Lauper Shakes Her Bad Vibes

Singer sets return with ‘A Night to Remember’

A NOT-SO-FUNNY THING Happened to Cyndi Lauper on the way to completing her new album, A Night to Remember: She made a movie. It was called Vibes, and it was a real clinker. Perhaps most damaging to Lauper’s career as a singer, though, was the single she recorded for the film. After the two hit-packed albums, She’s So Unusual and True Colors, the song she recorded for Vibes, “There’s a Hole in My Heart (That Goes All the Way to China),” proved the first unequivocal flop of Lauper’s solo career.

“The movie had some repercussions,” Lauper says by way of explaining the two-and-a-half-year lapse between True Colors and A Night to Remember. Originally slated for release last fall, the album was pushed back while the singer reworked it, adding several new songs and remixing its original tracks. “The album did change in a lot of ways,” she says. Then, considering her desire to still make films, she adds, “That’s the last time I’ll take a part because of the part, hoping that the script will get better. It never does.”

Lauper was also deeply affected by a trip she made last fall to the Soviet Union as part of a contingent of American songwriters that included Billy Steinberg and Tom Kelly, her collaborators on the song “True Colors.” Far from home, the singer underwent a reaffirmation as an artist.

“You become in the profession of ‘being famous,’ as opposed to what you started doing in the first place, which is the music, the writing and the creation part of it,” she says. “I had lost touch with that because of all the business obligations. I didn’t feel like an artist anymore. So I went back to my roots. I’m not Russian, but I was thinking of the farthest place on the earth I could go. And I just stopped all the other things that I could’ve done, and I did that and went back to the writing part and the craft and got to mix with other writers.

“Russia is a strange place, because they want so much to create, and they really remember what it’s all about. We forget the writing and how great is is just to do what you love to do. Over there, it’s so hard to do what you love to do. For instance, videos are outlawed. These guys are dying to make videos. And there are a lot of underground bands that are really, really fantastic. The lyrics are prolitic, and they’re not like greeting-card songs, you know, which of course strikes a chord in me.”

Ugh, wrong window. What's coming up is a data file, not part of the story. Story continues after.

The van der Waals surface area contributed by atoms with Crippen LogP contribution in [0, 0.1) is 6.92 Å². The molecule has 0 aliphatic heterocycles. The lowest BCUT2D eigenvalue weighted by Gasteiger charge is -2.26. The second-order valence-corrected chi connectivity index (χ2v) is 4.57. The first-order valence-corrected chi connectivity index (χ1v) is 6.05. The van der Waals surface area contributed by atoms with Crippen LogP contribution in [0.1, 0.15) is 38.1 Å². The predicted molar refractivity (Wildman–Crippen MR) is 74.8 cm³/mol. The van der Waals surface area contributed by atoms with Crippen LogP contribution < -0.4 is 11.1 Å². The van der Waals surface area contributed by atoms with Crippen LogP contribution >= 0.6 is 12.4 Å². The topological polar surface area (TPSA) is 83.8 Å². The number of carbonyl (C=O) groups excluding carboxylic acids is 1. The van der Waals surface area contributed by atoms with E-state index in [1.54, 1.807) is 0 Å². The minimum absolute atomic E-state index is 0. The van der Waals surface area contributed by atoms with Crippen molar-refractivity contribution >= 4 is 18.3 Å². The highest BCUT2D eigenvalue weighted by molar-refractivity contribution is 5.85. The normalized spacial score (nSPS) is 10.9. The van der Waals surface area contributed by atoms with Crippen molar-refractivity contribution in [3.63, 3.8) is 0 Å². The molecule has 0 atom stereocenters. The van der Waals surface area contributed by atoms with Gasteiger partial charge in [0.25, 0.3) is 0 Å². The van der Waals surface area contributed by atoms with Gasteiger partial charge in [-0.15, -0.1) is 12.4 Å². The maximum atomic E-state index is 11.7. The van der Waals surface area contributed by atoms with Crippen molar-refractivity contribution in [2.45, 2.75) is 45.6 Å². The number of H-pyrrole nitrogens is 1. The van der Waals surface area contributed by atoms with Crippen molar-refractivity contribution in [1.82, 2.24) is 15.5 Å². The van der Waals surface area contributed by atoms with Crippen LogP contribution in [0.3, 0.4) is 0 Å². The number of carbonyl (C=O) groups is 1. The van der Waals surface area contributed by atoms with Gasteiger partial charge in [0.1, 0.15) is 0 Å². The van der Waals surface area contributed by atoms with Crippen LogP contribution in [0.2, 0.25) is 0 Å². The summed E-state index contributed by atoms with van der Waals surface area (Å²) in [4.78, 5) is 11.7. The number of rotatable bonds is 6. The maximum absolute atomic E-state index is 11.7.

Lauper is referrring to “True Colors,” which, after climbing to the top of the charts, was licensed by Kodak for film commercials. (She doesn’t own the song, penned by Kelly and Steinberg) The commercials “got to me.” She says. “But that wasn’t me. When I sang True Colors, it was strictly something about the inside of people. It had nothing to do with ‘Will you buy this product?’ And there’s a strange twist because we are on a business where you buy the product. I do something that I want to be universal and really strike a common chord that’s in all of us, then usually some big company comes along and says, “Hey, we wanna buy that.” So I always have a problem with that.”

The writing credits for A Night to Remember read like a who’s who of hit makers: Kelly and Steinberg co-wrote six of the album’s eleven songs either on their own or with Lauper and Christina Amphlett of the DiVinyls; Desmond Child (who was coauthored hits for Aerosmith and Bon Jovi); Franke Previte (who co-wrote tow of the hits from Dirty Dancing) and Diane Warren (whose latest hits is Elton John and Aretha Franklin’s “Through the Storm”) also contributed tunes. Backing musicians include Eric Clapton, bassists Bootsy Collins and T Bone Wolk, singer Larry Blackmon and zydeco accordionist Rocking Dopsie.

“It’s not enough to be yourself again,” says Lauper. “For me, anyway. If it’s just about growth and development, that’s not hard to do, ’cause you really have to grow and develop. I’m hellbent. I got this vision in my head, and I just have to get it out; I have to create it. So I’ll go out on a limb a little bit and do something a little more dangerous, because the result could be great.”